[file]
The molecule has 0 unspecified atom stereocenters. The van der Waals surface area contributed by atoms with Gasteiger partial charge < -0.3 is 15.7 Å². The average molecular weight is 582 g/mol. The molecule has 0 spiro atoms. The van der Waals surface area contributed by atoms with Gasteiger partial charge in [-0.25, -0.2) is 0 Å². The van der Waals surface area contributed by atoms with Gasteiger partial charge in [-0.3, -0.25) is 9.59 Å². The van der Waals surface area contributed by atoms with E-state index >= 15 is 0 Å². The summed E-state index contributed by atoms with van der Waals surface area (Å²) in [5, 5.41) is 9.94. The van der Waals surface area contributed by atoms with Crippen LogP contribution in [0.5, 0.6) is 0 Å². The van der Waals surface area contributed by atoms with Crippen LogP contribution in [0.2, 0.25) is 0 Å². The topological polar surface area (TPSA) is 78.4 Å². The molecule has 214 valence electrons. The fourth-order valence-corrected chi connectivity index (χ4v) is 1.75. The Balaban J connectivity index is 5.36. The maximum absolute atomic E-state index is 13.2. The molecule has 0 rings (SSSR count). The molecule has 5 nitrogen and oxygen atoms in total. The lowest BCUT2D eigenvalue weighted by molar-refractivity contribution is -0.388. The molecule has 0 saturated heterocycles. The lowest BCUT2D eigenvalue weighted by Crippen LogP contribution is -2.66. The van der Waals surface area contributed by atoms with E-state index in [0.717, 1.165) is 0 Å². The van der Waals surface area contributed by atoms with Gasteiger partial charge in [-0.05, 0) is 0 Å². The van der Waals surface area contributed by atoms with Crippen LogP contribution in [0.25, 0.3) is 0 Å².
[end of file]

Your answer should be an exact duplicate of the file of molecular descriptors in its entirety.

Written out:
The molecule has 0 unspecified atom stereocenters. The van der Waals surface area contributed by atoms with Gasteiger partial charge < -0.3 is 15.7 Å². The average molecular weight is 582 g/mol. The molecule has 0 spiro atoms. The van der Waals surface area contributed by atoms with Gasteiger partial charge in [-0.25, -0.2) is 0 Å². The van der Waals surface area contributed by atoms with Gasteiger partial charge in [-0.3, -0.25) is 9.59 Å². The van der Waals surface area contributed by atoms with E-state index >= 15 is 0 Å². The summed E-state index contributed by atoms with van der Waals surface area (Å²) in [5, 5.41) is 9.94. The van der Waals surface area contributed by atoms with Crippen LogP contribution in [0.5, 0.6) is 0 Å². The van der Waals surface area contributed by atoms with Crippen LogP contribution in [0.2, 0.25) is 0 Å². The topological polar surface area (TPSA) is 78.4 Å². The molecule has 214 valence electrons. The fourth-order valence-corrected chi connectivity index (χ4v) is 1.75. The Balaban J connectivity index is 5.36. The maximum absolute atomic E-state index is 13.2. The molecule has 0 rings (SSSR count). The molecule has 5 nitrogen and oxygen atoms in total. The lowest BCUT2D eigenvalue weighted by molar-refractivity contribution is -0.388. The molecule has 0 saturated heterocycles. The lowest BCUT2D eigenvalue weighted by Crippen LogP contribution is -2.66. The van der Waals surface area contributed by atoms with E-state index in [0.717, 1.165) is 0 Å². The van der Waals surface area contributed by atoms with Gasteiger partial charge in [-0.05, 0) is 0 Å². The van der Waals surface area contributed by atoms with Crippen LogP contribution in [0.25, 0.3) is 0 Å².